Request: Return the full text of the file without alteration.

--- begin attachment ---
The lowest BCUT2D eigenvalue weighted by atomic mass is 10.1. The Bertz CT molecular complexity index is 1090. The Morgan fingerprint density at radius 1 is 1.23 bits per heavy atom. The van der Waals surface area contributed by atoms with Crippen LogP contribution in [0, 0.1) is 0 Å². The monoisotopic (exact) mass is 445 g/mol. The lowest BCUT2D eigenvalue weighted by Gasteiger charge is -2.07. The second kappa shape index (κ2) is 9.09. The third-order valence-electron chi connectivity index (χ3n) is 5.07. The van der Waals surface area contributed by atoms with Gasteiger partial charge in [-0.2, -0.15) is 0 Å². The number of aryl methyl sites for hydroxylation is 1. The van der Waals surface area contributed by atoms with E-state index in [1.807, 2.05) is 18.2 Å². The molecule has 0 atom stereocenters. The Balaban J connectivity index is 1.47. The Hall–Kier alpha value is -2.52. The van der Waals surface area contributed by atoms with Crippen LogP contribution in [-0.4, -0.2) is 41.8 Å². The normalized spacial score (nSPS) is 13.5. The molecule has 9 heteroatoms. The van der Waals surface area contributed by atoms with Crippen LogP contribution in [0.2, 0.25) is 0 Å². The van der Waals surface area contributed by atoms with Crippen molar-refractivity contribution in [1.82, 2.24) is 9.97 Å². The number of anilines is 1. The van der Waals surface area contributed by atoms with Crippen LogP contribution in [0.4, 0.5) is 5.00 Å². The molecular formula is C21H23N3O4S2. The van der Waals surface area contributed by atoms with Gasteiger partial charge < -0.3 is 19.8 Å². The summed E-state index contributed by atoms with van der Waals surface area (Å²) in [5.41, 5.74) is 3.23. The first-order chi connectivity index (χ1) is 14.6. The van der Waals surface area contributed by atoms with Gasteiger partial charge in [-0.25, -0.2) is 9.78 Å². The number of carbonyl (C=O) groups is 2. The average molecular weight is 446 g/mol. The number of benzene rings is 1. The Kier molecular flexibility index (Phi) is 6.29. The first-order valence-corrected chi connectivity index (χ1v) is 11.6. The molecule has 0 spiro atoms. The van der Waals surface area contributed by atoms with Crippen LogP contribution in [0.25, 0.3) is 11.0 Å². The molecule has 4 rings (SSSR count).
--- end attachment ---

The lowest BCUT2D eigenvalue weighted by atomic mass is 10.1. The Bertz CT molecular complexity index is 1090. The Morgan fingerprint density at radius 1 is 1.23 bits per heavy atom. The van der Waals surface area contributed by atoms with Crippen LogP contribution in [0, 0.1) is 0 Å². The monoisotopic (exact) mass is 445 g/mol. The lowest BCUT2D eigenvalue weighted by Gasteiger charge is -2.07. The second kappa shape index (κ2) is 9.09. The third-order valence-electron chi connectivity index (χ3n) is 5.07. The van der Waals surface area contributed by atoms with Gasteiger partial charge in [-0.2, -0.15) is 0 Å². The number of aryl methyl sites for hydroxylation is 1. The van der Waals surface area contributed by atoms with E-state index in [1.807, 2.05) is 18.2 Å². The molecule has 0 atom stereocenters. The Balaban J connectivity index is 1.47. The Hall–Kier alpha value is -2.52. The van der Waals surface area contributed by atoms with Crippen LogP contribution in [-0.4, -0.2) is 41.8 Å². The normalized spacial score (nSPS) is 13.5. The molecule has 9 heteroatoms. The van der Waals surface area contributed by atoms with Crippen LogP contribution in [0.2, 0.25) is 0 Å². The van der Waals surface area contributed by atoms with Crippen molar-refractivity contribution in [1.82, 2.24) is 9.97 Å². The number of anilines is 1. The van der Waals surface area contributed by atoms with Crippen LogP contribution in [0.4, 0.5) is 5.00 Å². The molecular formula is C21H23N3O4S2. The van der Waals surface area contributed by atoms with Gasteiger partial charge < -0.3 is 19.8 Å². The summed E-state index contributed by atoms with van der Waals surface area (Å²) in [5.41, 5.74) is 3.23. The first-order chi connectivity index (χ1) is 14.6. The van der Waals surface area contributed by atoms with Gasteiger partial charge in [-0.25, -0.2) is 9.78 Å². The number of carbonyl (C=O) groups is 2. The average molecular weight is 446 g/mol. The number of benzene rings is 1. The Kier molecular flexibility index (Phi) is 6.29. The first-order valence-corrected chi connectivity index (χ1v) is 11.6. The molecule has 0 spiro atoms. The van der Waals surface area contributed by atoms with Crippen LogP contribution in [0.25, 0.3) is 11.0 Å². The molecule has 4 rings (SSSR count).